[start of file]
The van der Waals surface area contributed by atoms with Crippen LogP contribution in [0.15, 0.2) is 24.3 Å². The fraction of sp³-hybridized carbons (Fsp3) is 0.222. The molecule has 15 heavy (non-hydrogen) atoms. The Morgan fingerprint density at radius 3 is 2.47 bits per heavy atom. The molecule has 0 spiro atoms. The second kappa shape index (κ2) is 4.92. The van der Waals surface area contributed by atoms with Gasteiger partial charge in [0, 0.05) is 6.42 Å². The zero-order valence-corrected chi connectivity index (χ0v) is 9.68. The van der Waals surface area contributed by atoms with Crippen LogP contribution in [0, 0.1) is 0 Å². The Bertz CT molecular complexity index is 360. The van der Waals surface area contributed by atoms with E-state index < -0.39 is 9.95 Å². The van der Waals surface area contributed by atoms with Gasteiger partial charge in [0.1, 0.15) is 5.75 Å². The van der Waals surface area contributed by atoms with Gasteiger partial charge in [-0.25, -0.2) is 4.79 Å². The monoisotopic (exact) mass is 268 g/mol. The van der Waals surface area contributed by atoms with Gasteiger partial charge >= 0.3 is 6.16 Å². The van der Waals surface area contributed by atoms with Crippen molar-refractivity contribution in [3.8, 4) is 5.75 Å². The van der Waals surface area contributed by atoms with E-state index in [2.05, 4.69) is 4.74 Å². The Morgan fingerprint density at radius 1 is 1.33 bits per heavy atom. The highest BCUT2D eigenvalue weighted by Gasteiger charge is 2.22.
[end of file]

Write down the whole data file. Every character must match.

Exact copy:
The van der Waals surface area contributed by atoms with Crippen LogP contribution in [0.15, 0.2) is 24.3 Å². The fraction of sp³-hybridized carbons (Fsp3) is 0.222. The molecule has 15 heavy (non-hydrogen) atoms. The Morgan fingerprint density at radius 3 is 2.47 bits per heavy atom. The molecule has 0 spiro atoms. The second kappa shape index (κ2) is 4.92. The van der Waals surface area contributed by atoms with Gasteiger partial charge in [0, 0.05) is 6.42 Å². The zero-order valence-corrected chi connectivity index (χ0v) is 9.68. The van der Waals surface area contributed by atoms with Crippen LogP contribution in [0, 0.1) is 0 Å². The Bertz CT molecular complexity index is 360. The van der Waals surface area contributed by atoms with E-state index < -0.39 is 9.95 Å². The van der Waals surface area contributed by atoms with Gasteiger partial charge in [0.1, 0.15) is 5.75 Å². The van der Waals surface area contributed by atoms with Gasteiger partial charge in [-0.25, -0.2) is 4.79 Å². The monoisotopic (exact) mass is 268 g/mol. The van der Waals surface area contributed by atoms with Gasteiger partial charge >= 0.3 is 6.16 Å². The van der Waals surface area contributed by atoms with Crippen molar-refractivity contribution in [3.8, 4) is 5.75 Å². The van der Waals surface area contributed by atoms with E-state index in [2.05, 4.69) is 4.74 Å². The Morgan fingerprint density at radius 1 is 1.33 bits per heavy atom. The highest BCUT2D eigenvalue weighted by Gasteiger charge is 2.22.